Farewell February...

 Standards which grow at the edge of the dog-Path Garden.
Blushing Pink Iceberg Roses

Oops. February is running out of days. So soon, my flowery, rosy month, so soon! Thanks to you I have a new piece of garden to plant, behind the Welcome Garden. Friendly February, you've been a benign month, garden-wise. No huge dramas, nothing too nasty, apart from a bit of rhododendron leaf-burn from the dry heat. Farewell.

So how many days, exactly, have I got left in your company? Three? OK. There's still time to make a little difference. I spend a lot of my time making little differences. And every now and then one of these turns into a huge improvement. Yes! The Welcome Garden will be one of these, but it's not quite ready to go.

Wednesday 26th February

Today I'm tidying the Dog-Path Garden. Lately, whenever I've walked past this garden, I've had to squint and avert my eyes. Oops. The best action is remedial. Some serious on-your-knees weeding would be good - the free horse manure I added around the roses last autumn has sprouted the most beautiful ground-covering clover patches. I keep thinking it's better than adding nothing, but then I'm not so sure. And lots of Marjoram (Oreganum?) has reappeared, and is becoming quite a nuisance. It would help if I could find my hand digger. I've mulched it somewhere.

 Lots of shady trees.
The Dog-Path Garden in Late Summer

Five Hours Later...

And five hour working in one, and only one, garden area. I'd momentarily forgotten how pretty the Dog-path Garden is. And how expansive and varied in plantings it is, as the lawn edges swirl past roses, trees, low forests of invasive Euphorbias, a little path to the water's edge, and then the rhododendrons.

Tajdog 1998 :
Here is a wee picture of Tajdog snuffling along by the water.

The actual dog-path (which runs alongside the water) has shrunk somewhat as bulky Phormiums, Carexes, and a variegated Arundo clump have blocked its original route.

Tajdog's nose and paws created this route, many years ago, and gave this garden its name. Yippee for Tajdog, the original Moosey dog, resting underneath his Almond tree in the ram paddock.

 Looks so pretty in flower...
Euphorbia Fens Ruby


About those euphorbias - I think I have little choice now but to accept and enjoy them. One, a tiny spidery variety called Fens Ruby, looks rather cute spreading itself along the stone wall.

The other was given to me by a 'friend'. Hmm - I'm not sure I'd give a piece of this to anyone I liked. Now it is more annoying, and is even rude enough to creep into the lawn. It's almost too late to stop it. Aargh!

By the brick Koru courtyard I've trimmed the overhanging Pittosporum, the Kolkwitzia, and taken a few lower limbs off the Copper beech tree. I'm thinking about swapping all my deciduous Azaleas in the Driveway garden with the roses here, which by mid-summer are far too shaded. Now that feels nicely balanced! The courtyard is a very powerful, yet peaceful place - especially standing in the centre of the spiral. The bricks are a bit mossy, but that's OK. The green ferns which grow around the edge are just beautiful.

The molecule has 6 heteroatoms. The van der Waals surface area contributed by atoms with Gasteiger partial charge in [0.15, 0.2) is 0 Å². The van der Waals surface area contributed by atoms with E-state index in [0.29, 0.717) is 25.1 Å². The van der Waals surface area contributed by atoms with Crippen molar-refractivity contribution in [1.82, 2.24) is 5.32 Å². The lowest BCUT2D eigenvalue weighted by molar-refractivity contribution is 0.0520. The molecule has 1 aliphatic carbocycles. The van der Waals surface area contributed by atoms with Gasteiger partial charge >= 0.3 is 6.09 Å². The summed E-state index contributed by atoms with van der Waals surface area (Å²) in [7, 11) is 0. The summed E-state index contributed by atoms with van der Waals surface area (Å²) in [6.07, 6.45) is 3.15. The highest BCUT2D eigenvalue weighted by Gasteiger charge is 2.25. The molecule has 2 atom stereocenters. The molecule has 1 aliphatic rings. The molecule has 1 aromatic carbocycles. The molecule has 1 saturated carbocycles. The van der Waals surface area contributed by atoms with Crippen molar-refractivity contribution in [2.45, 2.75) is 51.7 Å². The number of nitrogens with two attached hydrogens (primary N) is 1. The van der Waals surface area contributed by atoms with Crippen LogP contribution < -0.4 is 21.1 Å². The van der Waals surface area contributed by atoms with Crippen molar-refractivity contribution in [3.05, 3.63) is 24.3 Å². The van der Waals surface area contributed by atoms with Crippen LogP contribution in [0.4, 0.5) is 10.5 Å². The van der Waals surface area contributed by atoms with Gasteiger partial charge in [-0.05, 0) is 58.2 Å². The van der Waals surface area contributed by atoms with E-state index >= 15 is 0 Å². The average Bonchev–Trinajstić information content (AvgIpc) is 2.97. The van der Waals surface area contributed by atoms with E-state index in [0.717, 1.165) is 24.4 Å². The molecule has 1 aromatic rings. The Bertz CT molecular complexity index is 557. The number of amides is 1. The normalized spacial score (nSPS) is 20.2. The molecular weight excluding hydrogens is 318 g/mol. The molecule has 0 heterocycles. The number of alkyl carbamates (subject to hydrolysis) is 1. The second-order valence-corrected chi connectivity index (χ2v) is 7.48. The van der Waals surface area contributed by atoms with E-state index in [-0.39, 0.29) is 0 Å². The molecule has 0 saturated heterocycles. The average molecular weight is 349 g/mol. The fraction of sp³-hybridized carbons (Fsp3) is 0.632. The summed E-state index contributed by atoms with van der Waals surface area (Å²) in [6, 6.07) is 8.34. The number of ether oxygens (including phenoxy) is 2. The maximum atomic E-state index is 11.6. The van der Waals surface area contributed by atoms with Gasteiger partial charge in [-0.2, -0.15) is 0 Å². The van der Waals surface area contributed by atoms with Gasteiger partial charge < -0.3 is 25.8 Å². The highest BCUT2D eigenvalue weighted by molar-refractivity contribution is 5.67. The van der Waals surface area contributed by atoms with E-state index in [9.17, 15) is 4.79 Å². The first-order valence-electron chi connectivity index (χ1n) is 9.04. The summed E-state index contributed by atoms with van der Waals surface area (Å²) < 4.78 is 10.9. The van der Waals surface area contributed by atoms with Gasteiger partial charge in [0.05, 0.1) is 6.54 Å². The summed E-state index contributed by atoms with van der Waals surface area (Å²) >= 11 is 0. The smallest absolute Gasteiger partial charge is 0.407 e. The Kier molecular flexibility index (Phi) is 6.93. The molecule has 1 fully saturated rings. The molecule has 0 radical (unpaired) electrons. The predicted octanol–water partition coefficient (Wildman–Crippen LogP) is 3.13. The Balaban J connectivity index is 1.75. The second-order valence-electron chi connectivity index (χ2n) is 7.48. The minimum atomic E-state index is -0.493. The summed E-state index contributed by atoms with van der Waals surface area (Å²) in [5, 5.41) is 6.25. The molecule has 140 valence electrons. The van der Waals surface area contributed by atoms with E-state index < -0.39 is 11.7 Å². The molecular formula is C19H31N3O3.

The Continuing Saga of Next-Door's Pine Trees...

Readers of this journal will be aware that for weeks now the trees in the pine plantation next door are being felled. Wouldn't it exciting if the tree-grabbers next-door could set their mechanical and complex hydraulic minds to grabbing the final six remaining pine trees along my fence-line?

 Looking over at the Welcome Garden.
Some of the Last Pines

All they've been doing this week is trundling around like contraptions on a 'Mad Max' film set. Well, that's what they sound like!

Thursday 27th February

Aha! I drove up my drive yesterday evening at dusk, after jazz choir, and yes! The skyline had changed. The final two pine trees behind the Welcome Garden were gone. So today after swimming I'm going to start my proper, pine-less evaluation and clean-up. The plan is to pile all the mess at the bottom of the small slope, and then buy a million Agapanthus plants to cover the new ground. Add in at least fifty New Zealand full-sized native Pittosporums, pay a small boy to throw buckets of water on them twice a week, and voila! THE most thoughtlessly designed garden area ever.

 Looking towards the road.
The Back of the Welcome Garden

Actually I'm going to do some purposeful pondering while starting the Welcome Garden clean-up. I need to see the contour of the land, check where the big whooshy irrigation reaches to, and how the existing shrubs are doing. Nothing like a purposeful ponder...

 A striking single, but oh so thorny!
Red Flower Carpet Roses

Not So Much Later...

Eek! It's so hot in the full sun. The Welcome Garden desperately needs watering, and I don't think my hoses will reach. Walking with buckets should do the trick, but a bit later, when the sun isn't so sky-high.

Friday 28th February

Now it's raining. That's so good. I've bucketed water onto the Pittosporums in the enlarged, sunny Welcome Garden. I planted these some years ago, and I am very thankful for that. Now with some TLC they'll thrive, though initially the new hours of sunshine will be a complete shock. Shrubs (like people) tend to get used to what they've got, don't they...

I've started pulling the bigger pieces of rubbish into a pile, and when (if) the rain stops I'll make a start with the rake. I've talked to Non-Gardening Partner about irrigation, which will be possible once next-door's machinery has finished working. Again today one of the big tree-grabbers is parked on our front lawn, which gets a bit cut up. But it's only paddock lawn. Actually, it's such a large piece of ground to work with that I'm not rushing into anything. I need to think this through carefully!

Bye, bye, friendly February! Thanks for everything, particularly your lovely roses.